Positions - Nick Axel and Nikolaus Hirsch - Editorial—Thinking Through Buildings

Editorial—Thinking Through Buildings

Nick Axel and Nikolaus Hirsch

Bas Princen, Retreat (Palekh), 2003. Framed photograph, 150 × 182 cm.

August 2019

Since e-flux Architecture launched almost three years ago, it has become a locus for contemporary debate and research into architecture in the expanded field. We have collaborated with leading institutions from around the world in charting out new frontiers of architectural knowledge, from ecology and technology to history and politics. While we will continue this march forward into uncharted terrains, we cannot help but notice that, for as much as architecture’s frontier has expanded, its foundations have contracted.

Within the space opened between the slow, half-conscious practice of planning and the rapid, superficial consumption of images, the architectural project sits as an open question. Buildings have become uncanny; not in the avant-garde, critical sense that Antony Vidler outlined decades ago, but rather a discursive one. The building is at once intimately familiar and radically foreign to critical debate in contemporary architecture. Invaluable processes of disciplinary self-reflection have largely been displaced from architecture to the architect.

As architecture’s economic, social, cultural, and political landscape constantly changes, the role and agency of the architect changes along with it. While it is urgent to seek out new positions to assume, it is also necessary to re-evaluate the tools one already has. As an independent editorial initiative, Positions was designed as a probe. Sent into the field equipped with sensors, it returned with vital information to be interpreted not so much from the abundance of data, but its absence.

Over the coming months, we want to point Positions in a particular direction, one which we feel we have not oriented ourselves towards nearly enough: thinking through buildings. To think through a building can mean two separate things. On the one hand, it can mean to look at, to depart from, but ultimately go beyond the building itself. On the other, it can mean to dive in: to retrace the steps of how something came into being; to understand the design decisions and grasp the details (the elements, the materials, the composition) that make it do what it does. Either way, to think through buildings means to engage with them, accept them for what they are, and reckon with their contradictions, their potentials, their implications, their affordances, and their prohibitions.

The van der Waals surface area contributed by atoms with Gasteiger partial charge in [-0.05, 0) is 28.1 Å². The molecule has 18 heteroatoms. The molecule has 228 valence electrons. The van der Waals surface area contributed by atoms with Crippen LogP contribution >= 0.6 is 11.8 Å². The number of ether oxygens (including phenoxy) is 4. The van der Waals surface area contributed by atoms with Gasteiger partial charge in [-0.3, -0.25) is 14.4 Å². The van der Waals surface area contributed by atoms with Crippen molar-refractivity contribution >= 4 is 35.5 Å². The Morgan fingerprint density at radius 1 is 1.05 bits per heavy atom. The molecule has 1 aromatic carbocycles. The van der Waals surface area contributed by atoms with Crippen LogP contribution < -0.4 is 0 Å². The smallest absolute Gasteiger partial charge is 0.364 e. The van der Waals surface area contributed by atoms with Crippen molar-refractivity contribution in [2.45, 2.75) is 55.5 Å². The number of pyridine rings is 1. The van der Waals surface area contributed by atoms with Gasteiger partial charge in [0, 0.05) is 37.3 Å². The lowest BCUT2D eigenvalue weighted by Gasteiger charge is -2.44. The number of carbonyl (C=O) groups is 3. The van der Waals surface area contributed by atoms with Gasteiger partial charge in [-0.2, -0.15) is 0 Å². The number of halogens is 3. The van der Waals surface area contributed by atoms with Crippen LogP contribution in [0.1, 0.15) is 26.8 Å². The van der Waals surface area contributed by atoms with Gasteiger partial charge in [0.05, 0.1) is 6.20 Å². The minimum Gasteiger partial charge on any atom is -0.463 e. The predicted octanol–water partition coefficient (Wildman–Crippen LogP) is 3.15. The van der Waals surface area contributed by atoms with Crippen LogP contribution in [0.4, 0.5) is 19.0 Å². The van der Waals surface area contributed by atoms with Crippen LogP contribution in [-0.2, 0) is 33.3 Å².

In line with Positions’ ethos of experimentation, we want to rediscover what it can mean to write about buildings. This invariably touches upon a larger issue facing the discipline of architecture, that is, the state of architectural criticism today. Refusing to idealize a past that never was, or similarly lament something that was never lost, we believe in the potential of writing about architecture. A “review” can not only change the way we perceive and think about architecture, but also about the city and society at large.

Architects contribute to the built environment from a unique position of agency, with a distinct set of tools, and with a particular understanding of time. We seek to cast a wide net so as not to represent a position on writing about architecture, but rather to present a field of positions, of ways to think through buildings. We hope to demonstrate the vibrancy and diversity of architecture there is to engage with, and the creativity of means in doing so. But not all buildings, not all architecture is created equal. We wish to take care and reflect upon the buildings being engaged with, and as such the relevance of writing about architecture today.

In response to what we see as a dearth of architectural criticism in newspapers and critical journals alike, we plan to publish one “review” of one building per week, each written by a different author. Projects may be recently built, under construction, or still on the drawing boards; they may be unrealized, realized long ago, or perhaps even already destroyed. But what they all will be, in whatever their form, is contemporary. In being contemporaneous with the historical moment we live in today, architecture can offer perspective on where we came from, how we got here, where we might be going, and where else we might be able to go.

Positions is an independent initiative of e-flux Architecture.

Editorial, Knowledge Production
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Nick Axel is an architect, editor, educator, and curator. He is Deputy Editor of e-flux Architecture and Head of the Architectural Design department at the Gerrit Rietveld Academie.


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